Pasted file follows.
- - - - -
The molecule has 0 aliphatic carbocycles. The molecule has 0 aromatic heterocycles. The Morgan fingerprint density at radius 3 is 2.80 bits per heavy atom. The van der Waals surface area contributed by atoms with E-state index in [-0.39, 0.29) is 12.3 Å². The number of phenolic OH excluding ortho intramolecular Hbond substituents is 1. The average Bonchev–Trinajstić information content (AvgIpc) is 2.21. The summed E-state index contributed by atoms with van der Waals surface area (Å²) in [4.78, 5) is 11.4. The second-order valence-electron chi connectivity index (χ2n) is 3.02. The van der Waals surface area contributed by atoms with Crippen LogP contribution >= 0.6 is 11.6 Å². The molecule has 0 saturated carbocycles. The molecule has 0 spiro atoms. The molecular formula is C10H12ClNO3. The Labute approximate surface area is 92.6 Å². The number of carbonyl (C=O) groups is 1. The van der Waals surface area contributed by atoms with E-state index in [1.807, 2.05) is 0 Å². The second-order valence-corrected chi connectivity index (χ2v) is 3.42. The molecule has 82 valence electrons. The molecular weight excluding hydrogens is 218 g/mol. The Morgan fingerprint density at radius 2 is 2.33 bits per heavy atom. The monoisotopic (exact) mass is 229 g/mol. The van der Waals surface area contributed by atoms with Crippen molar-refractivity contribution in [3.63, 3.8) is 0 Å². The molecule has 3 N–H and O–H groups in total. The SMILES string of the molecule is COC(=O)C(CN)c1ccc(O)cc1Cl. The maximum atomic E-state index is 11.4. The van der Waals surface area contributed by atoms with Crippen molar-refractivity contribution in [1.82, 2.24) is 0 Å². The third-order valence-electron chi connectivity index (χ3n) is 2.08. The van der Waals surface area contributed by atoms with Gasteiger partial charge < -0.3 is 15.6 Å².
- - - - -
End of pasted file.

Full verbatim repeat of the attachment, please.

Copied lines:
The molecule has 0 aliphatic carbocycles. The molecule has 0 aromatic heterocycles. The Morgan fingerprint density at radius 3 is 2.80 bits per heavy atom. The van der Waals surface area contributed by atoms with E-state index in [-0.39, 0.29) is 12.3 Å². The number of phenolic OH excluding ortho intramolecular Hbond substituents is 1. The average Bonchev–Trinajstić information content (AvgIpc) is 2.21. The summed E-state index contributed by atoms with van der Waals surface area (Å²) in [4.78, 5) is 11.4. The second-order valence-electron chi connectivity index (χ2n) is 3.02. The van der Waals surface area contributed by atoms with Crippen LogP contribution >= 0.6 is 11.6 Å². The molecule has 0 saturated carbocycles. The molecule has 0 spiro atoms. The molecular formula is C10H12ClNO3. The Labute approximate surface area is 92.6 Å². The number of carbonyl (C=O) groups is 1. The van der Waals surface area contributed by atoms with E-state index in [1.807, 2.05) is 0 Å². The second-order valence-corrected chi connectivity index (χ2v) is 3.42. The molecule has 82 valence electrons. The molecular weight excluding hydrogens is 218 g/mol. The Morgan fingerprint density at radius 2 is 2.33 bits per heavy atom. The monoisotopic (exact) mass is 229 g/mol. The van der Waals surface area contributed by atoms with Crippen molar-refractivity contribution in [3.63, 3.8) is 0 Å². The molecule has 3 N–H and O–H groups in total. The SMILES string of the molecule is COC(=O)C(CN)c1ccc(O)cc1Cl. The maximum atomic E-state index is 11.4. The van der Waals surface area contributed by atoms with Crippen molar-refractivity contribution in [1.82, 2.24) is 0 Å². The third-order valence-electron chi connectivity index (χ3n) is 2.08. The van der Waals surface area contributed by atoms with Gasteiger partial charge < -0.3 is 15.6 Å².